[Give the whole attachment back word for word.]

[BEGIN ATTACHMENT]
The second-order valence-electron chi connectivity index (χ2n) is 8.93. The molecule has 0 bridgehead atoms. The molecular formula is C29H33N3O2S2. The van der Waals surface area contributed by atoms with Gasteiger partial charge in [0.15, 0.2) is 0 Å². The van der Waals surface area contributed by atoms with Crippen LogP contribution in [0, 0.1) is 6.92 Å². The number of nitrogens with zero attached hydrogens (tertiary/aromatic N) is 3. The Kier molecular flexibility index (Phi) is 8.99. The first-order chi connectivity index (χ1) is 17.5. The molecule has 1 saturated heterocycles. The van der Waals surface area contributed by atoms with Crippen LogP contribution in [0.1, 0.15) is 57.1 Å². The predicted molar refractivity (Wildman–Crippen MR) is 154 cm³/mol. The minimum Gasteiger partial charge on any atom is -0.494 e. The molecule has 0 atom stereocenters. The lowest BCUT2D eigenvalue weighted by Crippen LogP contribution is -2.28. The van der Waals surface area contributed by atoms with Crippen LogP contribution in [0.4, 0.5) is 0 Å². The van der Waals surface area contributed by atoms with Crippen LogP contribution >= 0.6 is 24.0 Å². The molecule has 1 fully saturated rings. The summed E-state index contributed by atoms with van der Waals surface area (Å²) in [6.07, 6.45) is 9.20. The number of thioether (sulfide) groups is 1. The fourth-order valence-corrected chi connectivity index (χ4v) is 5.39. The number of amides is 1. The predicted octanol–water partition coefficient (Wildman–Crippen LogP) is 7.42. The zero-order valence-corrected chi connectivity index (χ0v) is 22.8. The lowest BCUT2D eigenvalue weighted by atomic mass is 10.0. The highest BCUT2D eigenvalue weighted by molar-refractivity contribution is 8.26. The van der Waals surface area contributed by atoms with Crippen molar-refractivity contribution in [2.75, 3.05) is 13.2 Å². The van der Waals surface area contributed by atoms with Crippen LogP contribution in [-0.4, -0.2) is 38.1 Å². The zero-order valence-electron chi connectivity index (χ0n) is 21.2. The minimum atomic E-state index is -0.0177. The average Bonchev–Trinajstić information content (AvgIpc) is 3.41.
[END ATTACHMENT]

The second-order valence-electron chi connectivity index (χ2n) is 8.93. The molecule has 0 bridgehead atoms. The molecular formula is C29H33N3O2S2. The van der Waals surface area contributed by atoms with Gasteiger partial charge in [0.15, 0.2) is 0 Å². The van der Waals surface area contributed by atoms with Crippen LogP contribution in [0, 0.1) is 6.92 Å². The number of nitrogens with zero attached hydrogens (tertiary/aromatic N) is 3. The Kier molecular flexibility index (Phi) is 8.99. The first-order chi connectivity index (χ1) is 17.5. The molecule has 1 saturated heterocycles. The van der Waals surface area contributed by atoms with Crippen LogP contribution in [0.1, 0.15) is 57.1 Å². The predicted molar refractivity (Wildman–Crippen MR) is 154 cm³/mol. The minimum Gasteiger partial charge on any atom is -0.494 e. The molecule has 0 atom stereocenters. The lowest BCUT2D eigenvalue weighted by Crippen LogP contribution is -2.28. The van der Waals surface area contributed by atoms with Crippen LogP contribution in [0.4, 0.5) is 0 Å². The van der Waals surface area contributed by atoms with Crippen LogP contribution >= 0.6 is 24.0 Å². The molecule has 1 fully saturated rings. The summed E-state index contributed by atoms with van der Waals surface area (Å²) in [6.07, 6.45) is 9.20. The number of thioether (sulfide) groups is 1. The fourth-order valence-corrected chi connectivity index (χ4v) is 5.39. The number of amides is 1. The predicted octanol–water partition coefficient (Wildman–Crippen LogP) is 7.42. The zero-order valence-corrected chi connectivity index (χ0v) is 22.8. The lowest BCUT2D eigenvalue weighted by atomic mass is 10.0. The highest BCUT2D eigenvalue weighted by molar-refractivity contribution is 8.26. The van der Waals surface area contributed by atoms with Crippen molar-refractivity contribution in [2.75, 3.05) is 13.2 Å². The van der Waals surface area contributed by atoms with Crippen LogP contribution in [-0.4, -0.2) is 38.1 Å². The zero-order valence-electron chi connectivity index (χ0n) is 21.2. The minimum atomic E-state index is -0.0177. The average Bonchev–Trinajstić information content (AvgIpc) is 3.41.